UN urges Russia to repeal law banning 'homosexual propaganda'

[JURIST] The UN Committee on the Rights of the Child (CRC) [official website] on Wednesday urged the Russian government to repeal legislation banning the dissemination of homosexual "propaganda" to minors. Reports indicate that the CRC is specifically concerned [AP report] that the law's broad definitions of "propaganda" will lead to persecution of the nation's gay community, which includes younger gay rights activists. Russian President Vladimir Putin [official website, in Russian] endorsed the law in June. The law imposes fines of up to 5,000 rubles (USD $166) and creates the power to suspend legal entities for 90 days for citizens who disseminate information suggesting that homosexuality is "socially equivalent" to heterosexuality.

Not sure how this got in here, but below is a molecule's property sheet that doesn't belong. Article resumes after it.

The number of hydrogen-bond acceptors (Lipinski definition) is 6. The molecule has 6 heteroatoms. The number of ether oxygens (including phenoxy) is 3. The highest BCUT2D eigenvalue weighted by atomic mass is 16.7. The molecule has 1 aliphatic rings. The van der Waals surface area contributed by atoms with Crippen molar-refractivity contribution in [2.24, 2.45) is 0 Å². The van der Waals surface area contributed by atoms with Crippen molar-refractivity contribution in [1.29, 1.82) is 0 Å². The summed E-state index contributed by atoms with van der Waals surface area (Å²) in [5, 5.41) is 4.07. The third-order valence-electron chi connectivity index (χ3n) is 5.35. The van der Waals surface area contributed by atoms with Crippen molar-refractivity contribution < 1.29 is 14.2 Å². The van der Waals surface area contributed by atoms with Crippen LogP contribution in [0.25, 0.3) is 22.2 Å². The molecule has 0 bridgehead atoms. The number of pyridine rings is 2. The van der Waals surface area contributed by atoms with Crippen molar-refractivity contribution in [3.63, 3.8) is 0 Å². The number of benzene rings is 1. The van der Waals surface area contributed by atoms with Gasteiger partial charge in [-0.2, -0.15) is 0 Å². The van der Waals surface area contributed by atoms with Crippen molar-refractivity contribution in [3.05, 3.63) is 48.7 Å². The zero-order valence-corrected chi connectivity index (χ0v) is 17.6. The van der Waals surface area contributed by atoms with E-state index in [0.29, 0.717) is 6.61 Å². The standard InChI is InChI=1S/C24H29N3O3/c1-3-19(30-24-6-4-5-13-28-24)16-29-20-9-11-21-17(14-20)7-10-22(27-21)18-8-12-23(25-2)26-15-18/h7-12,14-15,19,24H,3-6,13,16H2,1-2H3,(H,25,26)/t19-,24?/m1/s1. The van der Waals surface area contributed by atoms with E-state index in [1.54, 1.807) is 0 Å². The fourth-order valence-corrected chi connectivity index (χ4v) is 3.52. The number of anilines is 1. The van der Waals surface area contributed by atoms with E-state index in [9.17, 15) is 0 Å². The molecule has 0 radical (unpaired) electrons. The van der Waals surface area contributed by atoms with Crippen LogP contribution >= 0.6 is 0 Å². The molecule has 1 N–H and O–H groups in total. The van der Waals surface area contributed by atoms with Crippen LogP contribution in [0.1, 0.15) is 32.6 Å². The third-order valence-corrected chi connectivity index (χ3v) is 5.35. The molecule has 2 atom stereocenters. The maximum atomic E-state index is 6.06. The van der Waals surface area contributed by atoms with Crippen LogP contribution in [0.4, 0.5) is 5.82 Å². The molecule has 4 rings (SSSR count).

The UN has challenged the law before. Last February independent experts joined with UN Special Rapporteurs on freedom of expression, human rights defense, cultural rights and the right to health to caution legislators [JURIST report] in the Russian State Duma that the law had the potential to subvert fundamental human rights to freedom of expression by specifically targeting and restricting the activity of "lesbian, gay, bisexual, transgender and intersex people." Experts portended that the law's broad scope would lead to judicial constructions that "unduly restrict" and stigmatize the efforts of those advocating for LGBT rights in an already "difficult environment." Special Rapporteur on the right to health, Anand Grover, specifically challenged the bill's inclusion of children in asserting that broad constructions may extend to programs promoting sexual and reproductive health among the LGBT community and may prevent children from accessing information that could help to "safeguard" mental and physical health.

 

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